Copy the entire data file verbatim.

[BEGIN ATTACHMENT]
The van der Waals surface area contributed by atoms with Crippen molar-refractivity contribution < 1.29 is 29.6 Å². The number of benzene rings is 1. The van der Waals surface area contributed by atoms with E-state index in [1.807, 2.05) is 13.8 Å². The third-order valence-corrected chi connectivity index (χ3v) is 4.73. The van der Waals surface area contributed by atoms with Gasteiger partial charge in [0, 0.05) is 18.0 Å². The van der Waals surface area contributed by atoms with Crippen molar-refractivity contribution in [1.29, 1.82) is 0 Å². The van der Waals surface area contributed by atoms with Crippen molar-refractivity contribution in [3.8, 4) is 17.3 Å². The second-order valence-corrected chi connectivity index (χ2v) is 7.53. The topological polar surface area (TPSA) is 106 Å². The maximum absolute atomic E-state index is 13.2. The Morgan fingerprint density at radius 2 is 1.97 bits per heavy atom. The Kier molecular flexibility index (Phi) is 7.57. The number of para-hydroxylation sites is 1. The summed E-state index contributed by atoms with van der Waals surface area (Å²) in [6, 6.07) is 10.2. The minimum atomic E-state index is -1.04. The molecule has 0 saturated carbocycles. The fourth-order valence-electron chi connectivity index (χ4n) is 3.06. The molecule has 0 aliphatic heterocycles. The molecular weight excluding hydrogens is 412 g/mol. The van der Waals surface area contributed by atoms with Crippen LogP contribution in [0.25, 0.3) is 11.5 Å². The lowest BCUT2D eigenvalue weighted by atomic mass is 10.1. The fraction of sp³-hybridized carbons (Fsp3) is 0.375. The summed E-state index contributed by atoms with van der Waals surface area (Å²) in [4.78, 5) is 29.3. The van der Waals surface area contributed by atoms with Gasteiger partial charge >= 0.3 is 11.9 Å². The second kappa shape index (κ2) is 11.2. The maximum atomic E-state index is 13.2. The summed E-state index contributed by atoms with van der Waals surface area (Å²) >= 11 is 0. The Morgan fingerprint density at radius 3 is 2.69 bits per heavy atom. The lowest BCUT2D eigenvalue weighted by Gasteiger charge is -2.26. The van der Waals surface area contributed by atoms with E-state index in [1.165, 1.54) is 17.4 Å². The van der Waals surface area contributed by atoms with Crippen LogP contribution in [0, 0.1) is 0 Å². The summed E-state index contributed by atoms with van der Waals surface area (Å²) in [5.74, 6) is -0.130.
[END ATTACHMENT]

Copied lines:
The van der Waals surface area contributed by atoms with Crippen molar-refractivity contribution < 1.29 is 29.6 Å². The number of benzene rings is 1. The van der Waals surface area contributed by atoms with E-state index in [1.807, 2.05) is 13.8 Å². The third-order valence-corrected chi connectivity index (χ3v) is 4.73. The van der Waals surface area contributed by atoms with Gasteiger partial charge in [0, 0.05) is 18.0 Å². The van der Waals surface area contributed by atoms with Crippen molar-refractivity contribution in [1.29, 1.82) is 0 Å². The van der Waals surface area contributed by atoms with Crippen molar-refractivity contribution in [3.8, 4) is 17.3 Å². The second-order valence-corrected chi connectivity index (χ2v) is 7.53. The topological polar surface area (TPSA) is 106 Å². The maximum absolute atomic E-state index is 13.2. The Morgan fingerprint density at radius 2 is 1.97 bits per heavy atom. The Kier molecular flexibility index (Phi) is 7.57. The number of para-hydroxylation sites is 1. The summed E-state index contributed by atoms with van der Waals surface area (Å²) in [6, 6.07) is 10.2. The minimum atomic E-state index is -1.04. The molecule has 0 saturated carbocycles. The fourth-order valence-electron chi connectivity index (χ4n) is 3.06. The molecule has 0 aliphatic heterocycles. The molecular weight excluding hydrogens is 412 g/mol. The van der Waals surface area contributed by atoms with Crippen LogP contribution in [0.25, 0.3) is 11.5 Å². The lowest BCUT2D eigenvalue weighted by atomic mass is 10.1. The fraction of sp³-hybridized carbons (Fsp3) is 0.375. The summed E-state index contributed by atoms with van der Waals surface area (Å²) in [4.78, 5) is 29.3. The van der Waals surface area contributed by atoms with Gasteiger partial charge >= 0.3 is 11.9 Å². The second kappa shape index (κ2) is 11.2. The maximum atomic E-state index is 13.2. The summed E-state index contributed by atoms with van der Waals surface area (Å²) >= 11 is 0. The Morgan fingerprint density at radius 3 is 2.69 bits per heavy atom. The lowest BCUT2D eigenvalue weighted by Gasteiger charge is -2.26. The van der Waals surface area contributed by atoms with E-state index in [1.165, 1.54) is 17.4 Å². The van der Waals surface area contributed by atoms with Crippen LogP contribution in [0, 0.1) is 0 Å². The summed E-state index contributed by atoms with van der Waals surface area (Å²) in [5.74, 6) is -0.130.